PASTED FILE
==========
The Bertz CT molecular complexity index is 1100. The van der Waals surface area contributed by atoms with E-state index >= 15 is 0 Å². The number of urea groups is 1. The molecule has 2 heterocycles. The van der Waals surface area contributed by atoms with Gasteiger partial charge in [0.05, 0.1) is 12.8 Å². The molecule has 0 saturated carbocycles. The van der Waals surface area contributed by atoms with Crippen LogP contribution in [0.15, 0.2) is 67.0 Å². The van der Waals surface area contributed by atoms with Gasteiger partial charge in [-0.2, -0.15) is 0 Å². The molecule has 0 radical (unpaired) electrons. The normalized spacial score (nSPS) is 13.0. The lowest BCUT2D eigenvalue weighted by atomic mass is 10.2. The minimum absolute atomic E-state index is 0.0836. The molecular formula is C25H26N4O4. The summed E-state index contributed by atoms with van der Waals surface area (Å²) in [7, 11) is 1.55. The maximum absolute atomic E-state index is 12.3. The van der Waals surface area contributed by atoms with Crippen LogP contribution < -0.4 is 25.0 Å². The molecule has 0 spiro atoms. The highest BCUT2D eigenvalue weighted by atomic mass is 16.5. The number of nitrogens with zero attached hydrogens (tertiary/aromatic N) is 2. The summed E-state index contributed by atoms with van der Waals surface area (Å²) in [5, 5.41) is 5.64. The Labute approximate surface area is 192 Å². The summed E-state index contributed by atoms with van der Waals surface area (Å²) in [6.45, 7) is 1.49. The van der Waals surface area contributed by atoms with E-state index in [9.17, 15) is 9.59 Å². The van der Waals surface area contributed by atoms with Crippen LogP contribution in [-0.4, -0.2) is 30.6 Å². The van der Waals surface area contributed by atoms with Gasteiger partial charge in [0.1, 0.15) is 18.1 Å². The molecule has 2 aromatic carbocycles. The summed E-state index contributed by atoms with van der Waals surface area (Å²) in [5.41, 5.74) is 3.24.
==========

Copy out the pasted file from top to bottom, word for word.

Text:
The Bertz CT molecular complexity index is 1100. The van der Waals surface area contributed by atoms with E-state index >= 15 is 0 Å². The number of urea groups is 1. The molecule has 2 heterocycles. The van der Waals surface area contributed by atoms with Gasteiger partial charge in [0.05, 0.1) is 12.8 Å². The molecule has 0 saturated carbocycles. The van der Waals surface area contributed by atoms with Crippen LogP contribution in [0.15, 0.2) is 67.0 Å². The van der Waals surface area contributed by atoms with Gasteiger partial charge in [-0.2, -0.15) is 0 Å². The molecule has 0 radical (unpaired) electrons. The normalized spacial score (nSPS) is 13.0. The lowest BCUT2D eigenvalue weighted by atomic mass is 10.2. The minimum absolute atomic E-state index is 0.0836. The molecular formula is C25H26N4O4. The summed E-state index contributed by atoms with van der Waals surface area (Å²) in [7, 11) is 1.55. The maximum absolute atomic E-state index is 12.3. The van der Waals surface area contributed by atoms with Crippen LogP contribution < -0.4 is 25.0 Å². The molecule has 0 spiro atoms. The highest BCUT2D eigenvalue weighted by atomic mass is 16.5. The number of nitrogens with zero attached hydrogens (tertiary/aromatic N) is 2. The summed E-state index contributed by atoms with van der Waals surface area (Å²) in [5, 5.41) is 5.64. The Labute approximate surface area is 192 Å². The summed E-state index contributed by atoms with van der Waals surface area (Å²) in [6.45, 7) is 1.49. The van der Waals surface area contributed by atoms with E-state index in [9.17, 15) is 9.59 Å². The van der Waals surface area contributed by atoms with Crippen LogP contribution in [-0.4, -0.2) is 30.6 Å². The van der Waals surface area contributed by atoms with Gasteiger partial charge in [0.1, 0.15) is 18.1 Å². The molecule has 2 aromatic carbocycles. The summed E-state index contributed by atoms with van der Waals surface area (Å²) in [5.41, 5.74) is 3.24.